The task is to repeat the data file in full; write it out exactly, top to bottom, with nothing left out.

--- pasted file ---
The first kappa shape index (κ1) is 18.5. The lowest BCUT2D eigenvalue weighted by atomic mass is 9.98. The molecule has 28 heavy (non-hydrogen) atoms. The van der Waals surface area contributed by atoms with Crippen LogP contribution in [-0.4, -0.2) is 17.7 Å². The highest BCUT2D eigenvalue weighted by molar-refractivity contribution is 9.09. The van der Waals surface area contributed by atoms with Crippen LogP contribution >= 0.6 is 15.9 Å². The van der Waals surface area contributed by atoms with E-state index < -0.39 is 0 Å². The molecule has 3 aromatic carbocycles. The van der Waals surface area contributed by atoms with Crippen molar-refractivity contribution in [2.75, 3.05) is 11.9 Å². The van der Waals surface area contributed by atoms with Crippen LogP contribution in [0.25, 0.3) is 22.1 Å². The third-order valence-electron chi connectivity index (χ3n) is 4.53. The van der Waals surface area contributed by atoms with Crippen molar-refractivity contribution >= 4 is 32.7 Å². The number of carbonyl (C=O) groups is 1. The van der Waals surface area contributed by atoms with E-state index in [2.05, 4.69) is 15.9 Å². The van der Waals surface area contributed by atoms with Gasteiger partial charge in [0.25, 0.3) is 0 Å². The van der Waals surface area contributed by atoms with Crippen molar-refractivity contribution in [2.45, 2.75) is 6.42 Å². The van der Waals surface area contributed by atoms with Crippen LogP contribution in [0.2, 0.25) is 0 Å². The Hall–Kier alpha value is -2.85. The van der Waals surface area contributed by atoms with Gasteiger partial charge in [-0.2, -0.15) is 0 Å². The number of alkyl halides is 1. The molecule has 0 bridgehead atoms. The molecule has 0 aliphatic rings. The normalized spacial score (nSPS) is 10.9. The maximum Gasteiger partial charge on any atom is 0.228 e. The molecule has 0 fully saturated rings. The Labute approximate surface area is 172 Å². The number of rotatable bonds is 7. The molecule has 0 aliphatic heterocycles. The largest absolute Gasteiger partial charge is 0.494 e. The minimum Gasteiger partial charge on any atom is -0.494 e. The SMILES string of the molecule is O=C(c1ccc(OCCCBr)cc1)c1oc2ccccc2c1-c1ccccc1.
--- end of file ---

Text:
The first kappa shape index (κ1) is 18.5. The lowest BCUT2D eigenvalue weighted by atomic mass is 9.98. The molecule has 28 heavy (non-hydrogen) atoms. The van der Waals surface area contributed by atoms with Crippen LogP contribution in [-0.4, -0.2) is 17.7 Å². The highest BCUT2D eigenvalue weighted by molar-refractivity contribution is 9.09. The van der Waals surface area contributed by atoms with Crippen LogP contribution >= 0.6 is 15.9 Å². The van der Waals surface area contributed by atoms with E-state index < -0.39 is 0 Å². The molecule has 3 aromatic carbocycles. The van der Waals surface area contributed by atoms with Crippen molar-refractivity contribution in [2.75, 3.05) is 11.9 Å². The van der Waals surface area contributed by atoms with Crippen LogP contribution in [0.25, 0.3) is 22.1 Å². The third-order valence-electron chi connectivity index (χ3n) is 4.53. The van der Waals surface area contributed by atoms with Crippen molar-refractivity contribution >= 4 is 32.7 Å². The number of carbonyl (C=O) groups is 1. The van der Waals surface area contributed by atoms with E-state index in [2.05, 4.69) is 15.9 Å². The van der Waals surface area contributed by atoms with Gasteiger partial charge in [0.25, 0.3) is 0 Å². The van der Waals surface area contributed by atoms with Crippen molar-refractivity contribution in [2.45, 2.75) is 6.42 Å². The van der Waals surface area contributed by atoms with Crippen LogP contribution in [0.2, 0.25) is 0 Å². The Hall–Kier alpha value is -2.85. The van der Waals surface area contributed by atoms with Gasteiger partial charge in [-0.2, -0.15) is 0 Å². The number of alkyl halides is 1. The molecule has 0 bridgehead atoms. The molecule has 0 aliphatic rings. The normalized spacial score (nSPS) is 10.9. The maximum Gasteiger partial charge on any atom is 0.228 e. The molecule has 0 fully saturated rings. The Labute approximate surface area is 172 Å². The number of rotatable bonds is 7. The molecule has 0 aliphatic heterocycles. The largest absolute Gasteiger partial charge is 0.494 e. The minimum Gasteiger partial charge on any atom is -0.494 e. The SMILES string of the molecule is O=C(c1ccc(OCCCBr)cc1)c1oc2ccccc2c1-c1ccccc1.